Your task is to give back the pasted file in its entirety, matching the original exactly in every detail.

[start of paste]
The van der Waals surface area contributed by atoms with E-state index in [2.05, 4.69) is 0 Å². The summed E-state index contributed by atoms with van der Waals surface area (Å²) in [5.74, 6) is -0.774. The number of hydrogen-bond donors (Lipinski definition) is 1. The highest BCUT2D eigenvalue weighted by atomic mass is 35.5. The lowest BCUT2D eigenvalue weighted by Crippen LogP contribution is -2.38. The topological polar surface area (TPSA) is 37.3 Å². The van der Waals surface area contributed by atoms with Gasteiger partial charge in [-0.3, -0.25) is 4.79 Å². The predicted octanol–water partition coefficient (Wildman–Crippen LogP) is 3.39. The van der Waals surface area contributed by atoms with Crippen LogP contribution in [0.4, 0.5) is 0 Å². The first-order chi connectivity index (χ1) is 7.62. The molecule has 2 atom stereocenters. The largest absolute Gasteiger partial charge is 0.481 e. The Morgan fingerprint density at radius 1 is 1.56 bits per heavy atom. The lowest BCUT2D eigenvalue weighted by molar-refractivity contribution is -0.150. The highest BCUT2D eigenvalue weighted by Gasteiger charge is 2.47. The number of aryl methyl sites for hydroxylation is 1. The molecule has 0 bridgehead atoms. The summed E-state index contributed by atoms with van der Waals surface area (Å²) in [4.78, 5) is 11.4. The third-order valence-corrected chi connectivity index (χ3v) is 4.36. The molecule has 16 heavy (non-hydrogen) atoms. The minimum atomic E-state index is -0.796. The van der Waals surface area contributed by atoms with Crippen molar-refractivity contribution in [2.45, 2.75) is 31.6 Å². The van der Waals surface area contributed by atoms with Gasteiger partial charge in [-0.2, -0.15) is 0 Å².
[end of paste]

The van der Waals surface area contributed by atoms with E-state index in [2.05, 4.69) is 0 Å². The summed E-state index contributed by atoms with van der Waals surface area (Å²) in [5.74, 6) is -0.774. The number of hydrogen-bond donors (Lipinski definition) is 1. The highest BCUT2D eigenvalue weighted by atomic mass is 35.5. The lowest BCUT2D eigenvalue weighted by Crippen LogP contribution is -2.38. The topological polar surface area (TPSA) is 37.3 Å². The van der Waals surface area contributed by atoms with Gasteiger partial charge in [-0.3, -0.25) is 4.79 Å². The predicted octanol–water partition coefficient (Wildman–Crippen LogP) is 3.39. The van der Waals surface area contributed by atoms with Crippen LogP contribution in [0.4, 0.5) is 0 Å². The first-order chi connectivity index (χ1) is 7.62. The molecule has 2 atom stereocenters. The largest absolute Gasteiger partial charge is 0.481 e. The Morgan fingerprint density at radius 1 is 1.56 bits per heavy atom. The lowest BCUT2D eigenvalue weighted by molar-refractivity contribution is -0.150. The highest BCUT2D eigenvalue weighted by Gasteiger charge is 2.47. The number of aryl methyl sites for hydroxylation is 1. The molecule has 0 bridgehead atoms. The summed E-state index contributed by atoms with van der Waals surface area (Å²) in [4.78, 5) is 11.4. The third-order valence-corrected chi connectivity index (χ3v) is 4.36. The molecule has 16 heavy (non-hydrogen) atoms. The minimum atomic E-state index is -0.796. The van der Waals surface area contributed by atoms with Crippen molar-refractivity contribution in [2.45, 2.75) is 31.6 Å². The van der Waals surface area contributed by atoms with Gasteiger partial charge in [-0.2, -0.15) is 0 Å².